In Grutter v. Bolinger the Supreme Court upheld the University of Michigan Law School’s admissions policy that in part considered the racial background of applicants as Constitutionally permissible. The Court found that the “law school’s narrowly tailored race-based admission program was not prohibited by the Equal Protection Clause because it furthered a compelling interest in obtaining the educational benefits that flow form a diverse student body.” The plaintiff in the case, Barbara Grutter, applied to the law school in 1996 and after being placed on the waitlist, brought a legal claim that the school violated the 14th Amendment by discriminating against her on the basis of race. This legal battle to challenge affirmative action programs in law schools was decided by a 5-4 Supreme Court split in 2003. I applied for law school 10 years later, not truly prepared for what was a surprising lack of diversity for a university in the Silicon Valley. If this space is really one of the most diverse law schools in the United States, then it is troubling that arguments against affirmative action continue to have so much traction in legal rulings and educational policies.
The admissions profile for the 2016 class appears more promising with 52% “minorities,” in the demographics profile. Would it undermine university goals to be more transparent about the racial identities of the admitted students instead of lumping presumably all “non-white” students into a single statistic to be promoted as progress? As I enter the legal profession I see a genuine lack of inclusion at most “big firms,” and goals to promote diversity as secondary at best. From my own experience in interviewing with “big law” the racial and socioeconomic preferences don’t appear to be so coded or hidden. I have personally encountered questions such as “so your mother was an employment lawyer, correct?” or statements like “the firm really values legacy applicants” that make it clear that the system and its top players seek to maintain the racial and socioeconomic status quo of the elite of the profession.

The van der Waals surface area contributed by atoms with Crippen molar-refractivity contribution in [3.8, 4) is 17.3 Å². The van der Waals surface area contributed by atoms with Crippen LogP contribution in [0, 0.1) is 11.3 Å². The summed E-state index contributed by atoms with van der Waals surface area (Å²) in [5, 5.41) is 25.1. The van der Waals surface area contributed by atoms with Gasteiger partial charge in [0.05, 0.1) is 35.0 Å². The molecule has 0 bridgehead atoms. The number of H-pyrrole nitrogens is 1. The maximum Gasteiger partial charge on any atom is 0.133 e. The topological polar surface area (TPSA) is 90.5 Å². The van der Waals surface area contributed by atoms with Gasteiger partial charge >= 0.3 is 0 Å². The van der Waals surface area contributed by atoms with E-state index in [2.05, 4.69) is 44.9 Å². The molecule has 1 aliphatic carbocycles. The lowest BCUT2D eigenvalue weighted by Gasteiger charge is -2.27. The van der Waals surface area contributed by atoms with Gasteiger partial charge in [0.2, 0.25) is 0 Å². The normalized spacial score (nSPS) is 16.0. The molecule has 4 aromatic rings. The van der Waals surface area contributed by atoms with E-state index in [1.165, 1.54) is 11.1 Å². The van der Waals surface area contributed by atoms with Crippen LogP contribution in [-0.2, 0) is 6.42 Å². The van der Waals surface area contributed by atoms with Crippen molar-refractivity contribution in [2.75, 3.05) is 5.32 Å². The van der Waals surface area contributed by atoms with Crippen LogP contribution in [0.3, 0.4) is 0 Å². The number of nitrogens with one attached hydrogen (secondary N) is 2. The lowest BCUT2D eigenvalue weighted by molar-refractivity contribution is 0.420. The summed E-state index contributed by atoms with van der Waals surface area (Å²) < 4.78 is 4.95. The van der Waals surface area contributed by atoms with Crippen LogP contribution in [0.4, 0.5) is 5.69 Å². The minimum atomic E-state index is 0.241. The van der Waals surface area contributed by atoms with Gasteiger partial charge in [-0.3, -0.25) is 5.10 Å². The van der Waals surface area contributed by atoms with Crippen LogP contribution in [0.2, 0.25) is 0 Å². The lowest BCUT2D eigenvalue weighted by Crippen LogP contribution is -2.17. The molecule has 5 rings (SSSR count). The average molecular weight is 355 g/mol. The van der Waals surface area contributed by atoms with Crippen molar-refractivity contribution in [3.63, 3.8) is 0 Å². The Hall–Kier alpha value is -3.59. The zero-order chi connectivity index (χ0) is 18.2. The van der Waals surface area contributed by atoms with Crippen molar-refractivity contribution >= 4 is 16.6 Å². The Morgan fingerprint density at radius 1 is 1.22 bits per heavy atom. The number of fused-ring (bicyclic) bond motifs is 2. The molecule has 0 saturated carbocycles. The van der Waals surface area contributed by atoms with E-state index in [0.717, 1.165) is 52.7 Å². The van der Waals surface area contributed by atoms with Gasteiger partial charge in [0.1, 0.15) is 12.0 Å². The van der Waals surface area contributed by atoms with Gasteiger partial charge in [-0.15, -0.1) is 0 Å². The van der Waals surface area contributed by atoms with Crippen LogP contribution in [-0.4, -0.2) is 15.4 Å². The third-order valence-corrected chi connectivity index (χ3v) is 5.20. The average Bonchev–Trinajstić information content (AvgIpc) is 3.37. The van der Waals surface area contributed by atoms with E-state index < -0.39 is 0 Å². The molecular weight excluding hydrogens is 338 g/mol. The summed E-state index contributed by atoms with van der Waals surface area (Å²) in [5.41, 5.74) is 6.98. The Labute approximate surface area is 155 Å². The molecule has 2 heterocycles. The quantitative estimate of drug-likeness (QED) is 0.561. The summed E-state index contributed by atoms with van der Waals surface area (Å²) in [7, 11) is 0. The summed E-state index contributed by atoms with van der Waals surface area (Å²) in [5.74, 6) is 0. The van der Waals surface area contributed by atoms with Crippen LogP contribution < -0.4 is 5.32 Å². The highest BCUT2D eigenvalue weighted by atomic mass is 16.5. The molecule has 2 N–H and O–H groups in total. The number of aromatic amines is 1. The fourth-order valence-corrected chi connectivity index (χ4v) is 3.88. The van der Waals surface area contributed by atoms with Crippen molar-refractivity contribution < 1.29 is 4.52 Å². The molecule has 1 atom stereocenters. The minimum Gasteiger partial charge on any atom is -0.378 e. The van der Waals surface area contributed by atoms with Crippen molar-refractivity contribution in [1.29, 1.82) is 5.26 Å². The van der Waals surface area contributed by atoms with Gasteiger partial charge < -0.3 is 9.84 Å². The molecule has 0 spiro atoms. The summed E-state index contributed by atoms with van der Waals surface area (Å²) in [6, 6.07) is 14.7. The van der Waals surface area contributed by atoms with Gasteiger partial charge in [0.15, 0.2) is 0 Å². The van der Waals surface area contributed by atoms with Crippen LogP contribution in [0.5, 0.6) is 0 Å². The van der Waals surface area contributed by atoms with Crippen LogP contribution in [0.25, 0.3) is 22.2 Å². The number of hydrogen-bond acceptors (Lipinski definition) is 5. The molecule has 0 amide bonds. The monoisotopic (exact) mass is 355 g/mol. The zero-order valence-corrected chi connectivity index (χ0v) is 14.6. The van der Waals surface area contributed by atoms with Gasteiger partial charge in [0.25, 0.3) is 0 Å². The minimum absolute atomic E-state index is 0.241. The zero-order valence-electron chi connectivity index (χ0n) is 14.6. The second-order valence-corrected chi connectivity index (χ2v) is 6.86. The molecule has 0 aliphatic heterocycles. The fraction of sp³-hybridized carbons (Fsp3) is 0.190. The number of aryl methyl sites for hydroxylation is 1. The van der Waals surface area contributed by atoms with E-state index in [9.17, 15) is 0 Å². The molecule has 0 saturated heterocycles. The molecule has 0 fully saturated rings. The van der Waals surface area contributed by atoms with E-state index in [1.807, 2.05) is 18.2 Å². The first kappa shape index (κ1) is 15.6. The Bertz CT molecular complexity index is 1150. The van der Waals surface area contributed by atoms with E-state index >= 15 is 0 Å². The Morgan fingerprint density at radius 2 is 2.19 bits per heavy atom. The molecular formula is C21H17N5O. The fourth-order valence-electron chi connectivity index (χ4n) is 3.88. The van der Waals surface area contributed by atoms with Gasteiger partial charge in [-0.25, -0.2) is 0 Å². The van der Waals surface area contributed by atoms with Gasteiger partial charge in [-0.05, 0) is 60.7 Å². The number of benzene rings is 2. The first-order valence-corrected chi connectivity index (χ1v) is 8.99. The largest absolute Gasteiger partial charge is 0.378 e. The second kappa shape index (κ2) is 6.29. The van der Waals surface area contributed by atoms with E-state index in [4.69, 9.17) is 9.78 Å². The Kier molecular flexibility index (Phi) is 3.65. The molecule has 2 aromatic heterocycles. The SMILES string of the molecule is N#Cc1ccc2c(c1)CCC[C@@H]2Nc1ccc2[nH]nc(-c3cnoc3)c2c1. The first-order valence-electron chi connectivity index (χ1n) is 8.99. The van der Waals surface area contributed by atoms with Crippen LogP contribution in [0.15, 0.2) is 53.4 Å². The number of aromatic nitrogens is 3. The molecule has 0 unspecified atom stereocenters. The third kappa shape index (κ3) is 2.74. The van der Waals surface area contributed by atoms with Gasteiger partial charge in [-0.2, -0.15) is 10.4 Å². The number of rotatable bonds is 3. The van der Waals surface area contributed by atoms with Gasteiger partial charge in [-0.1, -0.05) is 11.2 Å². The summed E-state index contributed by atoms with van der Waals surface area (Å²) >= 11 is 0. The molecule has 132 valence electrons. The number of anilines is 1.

From my own observations law school has been less diverse than my other education and work experiences in Silicon Valley. My own cohort of law students doesn’t fully reflect the diversity of experiences, perspectives, and backgrounds found in the broader Bay Area. The professors that I have learned from are even less diverse. Advice that I received from a professor to “ask my parents” for a job, show that while there are concerted efforts on campus to support students – those efforts may still largely be focused on an exclusive group of socioeconomic elites.
It feels wrong that the first time I am encountering these critical legal cases about race is in my last semester of law school. This should have been incorporated throughout my legal education. I still find it appalling that first year property law glazes over the use of the term chattel without explaining that black persons were included in this category, and that property law continues to weaponize white male landowners against minority groups. (See Facebook founder and Hawaii land disputes).
 “Our student body is among the most diverse in the country, and includes students with work experience in engineering, business, high tech, and more.” http://law.scu.edu/admissions/2014-class-profile/
 Valerie Njiiri, Grutter v. Bollinger: Race As A Factor in Public Higher Education Admissions Policies, 55 Mercer L. Rev. 797, 800 (2004).